# D1.B.1.10 Weld Design

Selected provisions of the AISC specifications for the Design, Fabrication and Erection of Steel for Buildings, 1999, and the American Welding Society D1.1 Structural Welding Code – Steel, 1998, have been implemented.

STAAD.Pro is able to select weld thickness for connections and tabulate the various stresses. The weld design is limited to the members having properties from wide flange, tee, single angle, single channel, pipe and tube section tables only. The parameters WELD, WMIN, and WSTR (as explained in D1.B.1.2 Design Parameters) govern the weld design.

Since the thickness of a weld is very small in comparison to its length, the properties of the weld can be calculated as line member. Therefore, the cross-sectional area (AZ) of the weld will actually be the length of the weld. Similarly, the units for the section moduli (SY and SZ) will be length-squared and for the polar moments of inertia (JW) will be length-cubed. The following table shows the different available weld lines, their type and their coordinate axes.

Weld Type Angle Wide Flange Tee Channel Pipe Tube
1
2 n/a n/a

Actual stresses, calculated from the member forces, can be specified by three names, based on their directions.

Horizontal Stress
as produced by the local z-shear force and torsional moment.
$Fh=VZAX+CH×MXJW$
where
 VZ = Shear in local z-axis MX = Torsional moment CH = Distance of the extreme fiber for horizontal (local z) forces AX = Area of the weld as the line member JW = Polar moment of inertia
Vertical Stress
as produced by the axial y-shear force and torsional moment.
$Fv=VYAX+CV×MXJW$
where
 VY = Shear in local y-axis MX = Torsional moment CY = Distance of the extreme fiber for vertical (local y) forces AX = Area of the weld as the line member JW = Polar moment of inertia
Direct Stress
as produced by the axial force and bending moments in the local y and z directions.
$Fd=FXAX+MZSZ+MYSY$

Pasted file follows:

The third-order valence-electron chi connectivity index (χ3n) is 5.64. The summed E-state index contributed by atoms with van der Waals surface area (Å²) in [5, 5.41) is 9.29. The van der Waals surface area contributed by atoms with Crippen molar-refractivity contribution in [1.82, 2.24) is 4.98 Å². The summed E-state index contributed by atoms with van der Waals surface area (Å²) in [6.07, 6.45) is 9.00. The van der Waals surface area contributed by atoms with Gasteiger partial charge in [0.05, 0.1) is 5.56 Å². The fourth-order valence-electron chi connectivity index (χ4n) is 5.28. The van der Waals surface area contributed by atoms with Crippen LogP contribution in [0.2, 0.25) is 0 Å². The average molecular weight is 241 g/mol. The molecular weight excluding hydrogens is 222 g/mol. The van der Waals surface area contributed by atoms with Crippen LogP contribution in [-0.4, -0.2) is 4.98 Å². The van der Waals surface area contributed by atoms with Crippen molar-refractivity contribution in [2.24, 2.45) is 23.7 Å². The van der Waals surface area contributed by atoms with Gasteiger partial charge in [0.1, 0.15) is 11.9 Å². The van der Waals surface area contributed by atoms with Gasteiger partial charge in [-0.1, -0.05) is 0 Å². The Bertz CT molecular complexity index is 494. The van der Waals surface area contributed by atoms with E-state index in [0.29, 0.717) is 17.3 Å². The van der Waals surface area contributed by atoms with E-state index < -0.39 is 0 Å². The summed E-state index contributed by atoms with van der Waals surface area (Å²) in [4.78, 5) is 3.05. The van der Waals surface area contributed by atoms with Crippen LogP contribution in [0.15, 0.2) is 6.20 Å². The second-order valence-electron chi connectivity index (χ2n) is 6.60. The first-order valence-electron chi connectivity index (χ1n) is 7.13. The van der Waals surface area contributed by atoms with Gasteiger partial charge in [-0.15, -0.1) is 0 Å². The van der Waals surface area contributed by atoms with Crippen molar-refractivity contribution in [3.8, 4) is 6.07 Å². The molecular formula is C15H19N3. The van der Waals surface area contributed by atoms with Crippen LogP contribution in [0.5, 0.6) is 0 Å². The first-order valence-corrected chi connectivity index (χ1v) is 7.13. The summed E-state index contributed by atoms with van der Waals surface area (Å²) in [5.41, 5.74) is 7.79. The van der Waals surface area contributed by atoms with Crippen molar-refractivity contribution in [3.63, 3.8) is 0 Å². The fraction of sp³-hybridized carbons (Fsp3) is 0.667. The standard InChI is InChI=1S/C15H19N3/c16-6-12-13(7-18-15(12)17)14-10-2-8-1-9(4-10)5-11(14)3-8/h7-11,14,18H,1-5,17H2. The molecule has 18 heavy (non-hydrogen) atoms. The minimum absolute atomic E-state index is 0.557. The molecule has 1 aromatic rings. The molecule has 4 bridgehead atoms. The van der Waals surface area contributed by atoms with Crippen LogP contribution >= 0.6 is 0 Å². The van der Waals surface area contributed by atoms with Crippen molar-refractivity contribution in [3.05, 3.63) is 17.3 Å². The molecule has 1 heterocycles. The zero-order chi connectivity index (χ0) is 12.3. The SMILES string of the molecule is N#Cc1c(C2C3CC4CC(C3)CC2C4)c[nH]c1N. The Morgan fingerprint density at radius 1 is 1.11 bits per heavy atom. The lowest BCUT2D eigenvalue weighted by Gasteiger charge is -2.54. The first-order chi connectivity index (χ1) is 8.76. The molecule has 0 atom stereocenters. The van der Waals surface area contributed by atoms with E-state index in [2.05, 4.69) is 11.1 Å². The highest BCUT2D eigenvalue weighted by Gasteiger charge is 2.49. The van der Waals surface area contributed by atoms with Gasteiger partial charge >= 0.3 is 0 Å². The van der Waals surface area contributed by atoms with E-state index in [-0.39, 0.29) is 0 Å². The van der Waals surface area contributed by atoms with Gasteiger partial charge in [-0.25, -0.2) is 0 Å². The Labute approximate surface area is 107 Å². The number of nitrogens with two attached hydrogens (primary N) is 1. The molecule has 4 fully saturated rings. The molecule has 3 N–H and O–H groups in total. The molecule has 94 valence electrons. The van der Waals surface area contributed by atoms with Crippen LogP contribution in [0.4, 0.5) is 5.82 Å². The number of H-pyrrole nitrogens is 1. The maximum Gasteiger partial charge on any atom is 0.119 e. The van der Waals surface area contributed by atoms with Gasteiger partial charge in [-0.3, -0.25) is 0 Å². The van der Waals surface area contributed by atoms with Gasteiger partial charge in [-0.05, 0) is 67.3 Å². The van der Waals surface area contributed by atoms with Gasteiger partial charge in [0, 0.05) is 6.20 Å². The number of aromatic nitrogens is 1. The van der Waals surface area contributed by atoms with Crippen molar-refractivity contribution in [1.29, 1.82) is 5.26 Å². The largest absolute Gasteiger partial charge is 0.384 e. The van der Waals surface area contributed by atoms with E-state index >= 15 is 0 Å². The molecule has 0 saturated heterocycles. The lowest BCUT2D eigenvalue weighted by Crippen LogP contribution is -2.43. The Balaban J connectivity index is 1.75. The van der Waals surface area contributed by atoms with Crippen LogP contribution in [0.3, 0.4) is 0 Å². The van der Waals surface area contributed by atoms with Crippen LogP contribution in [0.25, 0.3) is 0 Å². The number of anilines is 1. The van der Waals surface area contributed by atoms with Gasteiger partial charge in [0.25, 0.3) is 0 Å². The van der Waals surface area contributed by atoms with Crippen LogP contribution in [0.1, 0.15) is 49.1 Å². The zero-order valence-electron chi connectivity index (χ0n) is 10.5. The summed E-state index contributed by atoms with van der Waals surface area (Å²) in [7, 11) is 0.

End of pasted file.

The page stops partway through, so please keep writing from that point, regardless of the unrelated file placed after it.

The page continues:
where
 FX = Axial force MY = Bending in local y-axis MZ = Bending in local z-axis CH = Distance of the extreme fiber for horizontal (local z) forces AX = Area of the weld as the line member SY = = Section modulus around local y-axis SZ = = Section modulus around local z-axis
Note: The moments MY and MZ are taken as absolute values, which may result in some conservative results for asymmetrical sections like angle, tee and channel.
Combined Stress
calculated by the square root of the summation of the squares of the above three principal stresses.
$Fcomb=Fh2+Fv2+Fd2$

The weld thickness required is then calculated by:

$tw=FcombFW$
where
 FW = Allowable weld stress, default value is 0.4×Fy (where Fy = FYLD parameter value.

The thickness, tw, is rounded up to the nearest 1/16th of an inch and all the stresses are recalculated. The tabulated output prints the latter stresses. If the parameter TRACK is set to 1.0, the output will include the weld properties. The program does not calculate the minimum weld thickness as needed by some codes, but checks only against the minimum thickness as provided by the user (or 1/16th inch if not provided).

When the TRUSS qualifier is used with SELECT WELD command, the program will design the welds required for truss angle and double angle members that are attached to gusset plates. The program reports the number of welds (two for single angles, four for double angles), and the length required for each weld. The thickness of the weld is taken as 1/4 inch (6 mm) for members up to 1/4 inch (6 mm) thick, and 1/16 inch (1.5 mm) less than the angle thickness for members greater than 1/4 inch (6 mm) thick. The minimum weld length is taken as four times the weld thickness.